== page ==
Articles

When Puppy meets Kitten

Published Monday, December 15, 2014

December is a month filled with many celebrations and much holiday cheer. It is also a month that sees many new pets introduced into new loving homes. Most of the time this introduction is a joyous occasion for all involved. In the ophthalmology field, however, we see dogs and cats after things have not gone as planned. So if things go wrong it’s probably the dog’s fault right?

Well, the dog may be the instigator but the cat often causes the most damage when were talking about the eye. Cat claws are very sharp and a cat’s aim is very accurate. Often times, cats will scratch the cornea of their adversary whether it be a new dog or a new cat. A corneal laceration is serious business and often requires surgery to repair the wound. From an ophthalmology stand point, we worry that the claw may not just slice the cornea but may also come in contact with a structure called the lens. The lens is a clear structure inside the eye responsible for accommodation or maintaining a clear image on an object as the object’s distance varies. The lens is also where cataracts occur. If the shell or capsule around the lens is damaged by the cat claw, severe inflammation and cataract formation will ensue. Depending on the case, cataract surgery may accompany the corneal wound repair so that the patient is able to maintain a visual and comfortable eye. If a cat scratch to the eye is suspected, it is best to have your pet evaluated by a veterinarian immediately.

So now that we know the risks, how should we go about introducing the new ball of fur into the household?

  • First of all, make sure all the cat’s nails are trimmed!
  • Don’t leave the newly introduced pets alone together until you are very sure they get along. Letting them “work it out” themselves is dangerous for all parties involved.
  • Often, letting the two pets smell and hear each other through a closed door allows for a stress free introduction for both parties. It’s best to keep them separate for several days.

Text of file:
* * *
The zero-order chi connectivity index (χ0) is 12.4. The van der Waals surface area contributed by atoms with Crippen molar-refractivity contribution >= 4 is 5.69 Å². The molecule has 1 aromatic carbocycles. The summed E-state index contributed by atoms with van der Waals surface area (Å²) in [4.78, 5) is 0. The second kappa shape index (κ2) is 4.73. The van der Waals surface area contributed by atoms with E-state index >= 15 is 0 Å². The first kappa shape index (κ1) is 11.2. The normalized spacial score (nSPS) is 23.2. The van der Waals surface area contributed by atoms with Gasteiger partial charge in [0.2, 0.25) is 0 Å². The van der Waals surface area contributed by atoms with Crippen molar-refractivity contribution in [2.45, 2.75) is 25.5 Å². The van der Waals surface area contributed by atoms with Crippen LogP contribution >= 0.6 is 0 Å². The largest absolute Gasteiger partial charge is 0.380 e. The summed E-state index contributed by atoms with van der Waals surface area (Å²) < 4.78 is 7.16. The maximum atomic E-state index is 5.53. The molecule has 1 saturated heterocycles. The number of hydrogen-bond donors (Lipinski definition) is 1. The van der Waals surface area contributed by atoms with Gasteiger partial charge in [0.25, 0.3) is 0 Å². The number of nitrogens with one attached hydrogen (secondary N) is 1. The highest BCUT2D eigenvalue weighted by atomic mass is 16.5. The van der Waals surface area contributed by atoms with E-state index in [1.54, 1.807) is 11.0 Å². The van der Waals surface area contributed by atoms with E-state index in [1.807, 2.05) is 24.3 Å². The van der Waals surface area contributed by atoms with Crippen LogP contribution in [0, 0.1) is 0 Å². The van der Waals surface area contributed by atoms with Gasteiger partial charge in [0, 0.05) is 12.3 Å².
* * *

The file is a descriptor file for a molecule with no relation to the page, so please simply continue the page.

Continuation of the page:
• Let the cat set the pace. Introductions can potentially take weeks. If the cat wants to run and hide it is best to let them do so. Never attempt to force the interaction by holding the kitty or putting the cat in a crate. This will just increase stress.
  • Once the cat no longer seems afraid or concerned about its new housemate, allow the two to meet in a larger space. Make sure that the cat can retreat from the situation and the room if she desires. It is best to keep the dog on a leash so that you keep him from chasing the cat.
  • When the dog no longer seems interested in the cat, you can let him off the leash and allow the two to mingle.
  • Many dogs and cats become the best of friends especially if we take care to introduce them properly!

December 2nd was National Mutt Day, so go out and find that fluffy, furry friend at one of the local shelters or rescue organizations that is in desperate need of a loving home. Introduce them properly to your household and everyone will have a happy holiday season!

Happy Holidays from South Texas Veterinary Ophthalmology!

Blog written by Dr. Lynsey Wagner, DVM, DACVO

Dr. Lynsey Wagner is a board-certified veterinary ophthalmologist and joined the South Texas Veterinary Ophthalmology team in June 2014. She earned her bachelor of science degree in Biomedical Science and doctorate in Veterinary Medicine, graduating Summa Cum Laude from Texas A&M University. Throughout her professional training and career, Dr. Wagner has received many recognitions for her outstanding services and academic achievements; including the John W. Clarke Memorial Endowment Fund Award, Patton W. Burns Award, Pfizer Small Animal Clinical Proficiency Award, W.W. & Mary Wallace Armistead Fund and Eye Care for Animals’ Resident of the Year. While practicing in Austin and Houston, she volunteered with the Austin Humane Society, Austin Pets Alive, the Austin Animal Shelter and the Houston Zoo. Dr. Wagner treats animals of all size; with some of her more interesting cases including a lioness, Mot Mot, and most recently a 32- year-old Colobus monkey. Dr. Wagner has received national press for some of her more unique cases including The Huffington Post, MSNnow, and made the front page of Yahoo News.

“I am dedicated to enhancing the lives of my patients and clients by restoring vision, easing pain, and curing ophthalmic conditions in animals. As a veterinary ophthalmologist, my goal is to ensure each client and their owner is treated with respect and compassion and that their visit is a pleasant experience.”